Every leader should want to drive employee engagement given the positive business impacts it can have.
But how do we actually encourage engagement especially when its Gen Ys that we’re working with?
Employee engagement has almost become a buzzword amid management circles and quite rightly so; studies have shown that if workers are engaged it’s likely to result in a raft of positive business outcomes. These include financial success, a high performance culture, higher rates of talent attraction and retention, better efficiencies and an enhanced customer experience.
But employee engagement is easier said than done. It has also arguably become more important with more Gen Ys entering the workforce which have different expectations than those which came before them.
For previous generations there were few expectations around employers being socially responsible or promoting flexible working – that has drastically changed. The term employee engagement is, in itself, an indicator of a worker’s enjoyment, commitment and satisfaction with their current role. While these factors may not have led to a Gen X employee (for example) leaving a job, that is no longer the case for younger generations. It is often said that in order to retain and attract Gen Ys they need to feel satisfied, challenged and valued. In actual fact this should be the basis of all good employee engagement regardless of which generation they were born into.
There are a number of concrete “things” leaders can do to improve employee engagement and, as a consequence, get more out of employees.
In August 2015 Edelman released its State of Employee Engagement research results. The research confirmed that, while there are some other factors at play, there are two key drivers of employee engagement; leadership and communication. In short, there are no silver bullets, employee engagement only comes from good leadership and communication.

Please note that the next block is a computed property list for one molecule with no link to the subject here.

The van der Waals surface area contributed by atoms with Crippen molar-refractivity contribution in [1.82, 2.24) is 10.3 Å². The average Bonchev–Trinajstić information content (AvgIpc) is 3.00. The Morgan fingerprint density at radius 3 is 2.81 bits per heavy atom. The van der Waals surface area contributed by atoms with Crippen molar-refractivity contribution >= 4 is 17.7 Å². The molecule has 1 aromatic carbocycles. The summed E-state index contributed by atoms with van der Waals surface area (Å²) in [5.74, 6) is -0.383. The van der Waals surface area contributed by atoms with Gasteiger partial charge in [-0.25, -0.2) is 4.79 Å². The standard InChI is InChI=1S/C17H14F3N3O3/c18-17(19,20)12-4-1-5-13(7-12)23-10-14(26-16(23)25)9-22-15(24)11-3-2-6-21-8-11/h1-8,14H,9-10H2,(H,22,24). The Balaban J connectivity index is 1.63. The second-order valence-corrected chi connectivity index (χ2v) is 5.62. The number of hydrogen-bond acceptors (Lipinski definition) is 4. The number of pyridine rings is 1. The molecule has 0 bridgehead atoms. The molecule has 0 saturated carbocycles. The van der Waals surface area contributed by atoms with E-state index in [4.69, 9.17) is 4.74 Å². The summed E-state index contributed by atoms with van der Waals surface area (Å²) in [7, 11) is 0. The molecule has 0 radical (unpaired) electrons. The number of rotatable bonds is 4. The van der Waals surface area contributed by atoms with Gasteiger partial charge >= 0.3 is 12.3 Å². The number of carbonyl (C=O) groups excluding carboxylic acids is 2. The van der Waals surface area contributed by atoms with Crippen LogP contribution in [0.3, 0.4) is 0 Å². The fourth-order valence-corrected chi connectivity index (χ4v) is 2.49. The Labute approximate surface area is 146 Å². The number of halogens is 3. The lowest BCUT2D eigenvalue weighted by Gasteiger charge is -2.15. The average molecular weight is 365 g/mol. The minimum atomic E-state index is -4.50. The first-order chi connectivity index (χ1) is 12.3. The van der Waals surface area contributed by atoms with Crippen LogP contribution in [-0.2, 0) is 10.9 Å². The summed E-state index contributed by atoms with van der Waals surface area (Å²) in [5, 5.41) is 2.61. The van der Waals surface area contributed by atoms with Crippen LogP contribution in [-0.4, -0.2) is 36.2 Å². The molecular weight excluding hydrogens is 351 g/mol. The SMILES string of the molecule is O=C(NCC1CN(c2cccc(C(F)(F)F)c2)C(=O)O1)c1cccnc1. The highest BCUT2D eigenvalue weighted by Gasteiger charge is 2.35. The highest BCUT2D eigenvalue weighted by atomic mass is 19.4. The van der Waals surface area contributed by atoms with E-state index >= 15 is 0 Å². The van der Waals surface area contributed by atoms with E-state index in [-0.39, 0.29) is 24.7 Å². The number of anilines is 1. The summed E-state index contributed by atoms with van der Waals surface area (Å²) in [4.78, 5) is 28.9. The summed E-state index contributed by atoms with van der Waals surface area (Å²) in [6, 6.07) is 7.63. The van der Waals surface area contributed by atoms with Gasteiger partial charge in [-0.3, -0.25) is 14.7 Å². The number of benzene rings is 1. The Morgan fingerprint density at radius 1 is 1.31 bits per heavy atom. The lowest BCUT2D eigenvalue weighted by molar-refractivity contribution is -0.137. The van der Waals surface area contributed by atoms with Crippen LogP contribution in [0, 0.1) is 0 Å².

Despite this research only confirming what we already knew, in 2016 countless leaders are still scratching their heads and outsourcing roles which are intended to improve engagement such as internal communication and culture development.
If leaders were to spend a little time concentrating on what they themselves and fellow managers can do to shift cultures and engagement, considerable outcomes could result.
As the research found, it’s simple stuff.
- Doing what you say you will to engender trust.
- Be visible within your business and have regular contact at all levels of the organisation.
- Behave in the same ways you ask your employees to, by living the values of the organisation.
With respect to communication:
- Ensure employees get the information they need in order to perform their jobs effectively.
- Have meaningful dialogue with employees such that their opinions are listened to, properly heard and are acted upon.
- Create cohesion by making sure the different parts of your organisation speak and work with one another effectively.
Andrew May, Partner of PwC’s performance clinic has also recommended leaders integrate a number of strategies to get the most out of employees.
- Set clear performance indicators
- Link career goals to personal goals
- Understand working styles
- Bring your whole self to work
- Make work fun and engaging
At Platform we understand that achieving the six points above is not always as simple as following the points outlined above. Our approach to assisting clients with internal communication and the engagement of employees is about figuring out the best ways for each organisation to make progress.
While the tools and levers will be different in different organisations (depending upon industry, size, political and social environments etc.) the outcomes organisations are seeking are largely the same; engaged workforces who are committed, innovative, excited to be there and giving 100 per cent every day.
In addition, by and large, the things that employees are looking for are the same; accurate, truthful, trustworthy information and an organisation which facilitates two-way conversations that allow them to be heard and contribute in a way which makes a real difference.
It’s about people, conversations and connections. And if you’re not up for putting some work into those areas, well, you can probably forget about having an engaged workforce.